The semimembranous bursa can be affected when a patient has fluid in the knee (a knee effusion). The fluid will push backwards and the bursa will become filled with fluid and cause a sensation of fullness and tightness in the back of the knee. This is called a Baker’s cyst. If the bursa ruptures, the fluid will dissect down into the calf. The danger here is that it may look like a blood clot in the calf. A venogram and ultrasound test will help differentiate a ruptured Baker’s cyst from a blood clot. The Baker’s cyst is treated with aspiration of the fluid from the knee along with steroid injection, ice, and elevation of the leg.

Knock out knee arthritis… simple steps you can take!

Younger people who have pain in the front of the knee have what is called patellofemoral syndrome (PFS). Two major conditions cause PFS. The first is chondromalacia patella. This is a condition where the cartilage on the underside of the knee cap softens and is particularly common in young women. Another cause of pain behind the knee cap in younger people may be a patella that doesn’t track normally in the femoral groove. For both chondromalacia as well as a poorly tracking patella, special exercises, taping, and anti-inflammatory medicines may be helpful. If the patellar tracking becomes a significant problem despite conservative measures, surgery is need.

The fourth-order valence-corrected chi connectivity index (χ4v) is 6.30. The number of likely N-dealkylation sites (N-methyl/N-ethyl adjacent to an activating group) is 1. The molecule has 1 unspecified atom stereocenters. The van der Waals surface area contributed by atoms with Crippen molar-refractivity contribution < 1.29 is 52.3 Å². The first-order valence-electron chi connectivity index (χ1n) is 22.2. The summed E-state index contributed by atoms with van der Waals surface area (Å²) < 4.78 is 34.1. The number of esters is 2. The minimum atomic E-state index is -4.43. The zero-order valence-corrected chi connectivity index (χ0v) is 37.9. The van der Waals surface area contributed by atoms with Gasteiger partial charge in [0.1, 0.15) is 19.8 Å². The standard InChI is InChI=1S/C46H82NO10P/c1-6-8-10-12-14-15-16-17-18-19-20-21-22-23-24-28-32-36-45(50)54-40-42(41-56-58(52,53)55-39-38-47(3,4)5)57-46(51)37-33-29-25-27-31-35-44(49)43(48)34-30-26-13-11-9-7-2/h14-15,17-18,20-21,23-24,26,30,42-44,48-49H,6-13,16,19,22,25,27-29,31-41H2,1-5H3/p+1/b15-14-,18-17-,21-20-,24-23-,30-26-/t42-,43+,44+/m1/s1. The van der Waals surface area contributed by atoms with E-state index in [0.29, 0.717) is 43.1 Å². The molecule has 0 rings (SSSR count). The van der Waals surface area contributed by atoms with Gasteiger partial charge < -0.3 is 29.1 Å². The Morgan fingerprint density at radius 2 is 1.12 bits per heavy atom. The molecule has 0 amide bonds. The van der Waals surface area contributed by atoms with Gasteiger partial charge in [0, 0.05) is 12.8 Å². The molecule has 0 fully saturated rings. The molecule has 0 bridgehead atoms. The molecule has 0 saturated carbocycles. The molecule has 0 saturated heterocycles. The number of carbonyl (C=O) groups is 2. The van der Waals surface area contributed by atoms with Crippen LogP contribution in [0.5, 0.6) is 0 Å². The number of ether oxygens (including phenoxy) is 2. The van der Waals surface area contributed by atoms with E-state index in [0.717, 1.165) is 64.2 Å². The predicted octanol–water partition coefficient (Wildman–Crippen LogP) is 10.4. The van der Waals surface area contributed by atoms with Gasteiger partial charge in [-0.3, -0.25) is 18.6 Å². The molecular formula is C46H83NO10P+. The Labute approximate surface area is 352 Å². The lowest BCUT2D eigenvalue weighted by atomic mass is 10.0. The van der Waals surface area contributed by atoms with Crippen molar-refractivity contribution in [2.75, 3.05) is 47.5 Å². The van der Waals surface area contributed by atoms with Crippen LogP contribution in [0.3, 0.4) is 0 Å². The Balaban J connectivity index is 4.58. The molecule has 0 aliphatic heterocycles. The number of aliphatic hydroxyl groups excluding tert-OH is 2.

While many types of arthritis may affect the knee, osteoarthritis is the most common. Osteoarthritis usually affects the joint between the femur and tibia in the medial (inner) compartment of the knee. Osteoarthritis may also involve the joint between the femur and tibia on the outer side of the knee as well as the joint between the femur and patella. Why osteoarthritis develops is still being scrutinized carefully. It seems to consist of a complex interaction of genetics, mechanical factors, and immune system involvement. The immune system attacks the joint through a combination of degradative enzymes and inflammatory chemical messengers called cytokines.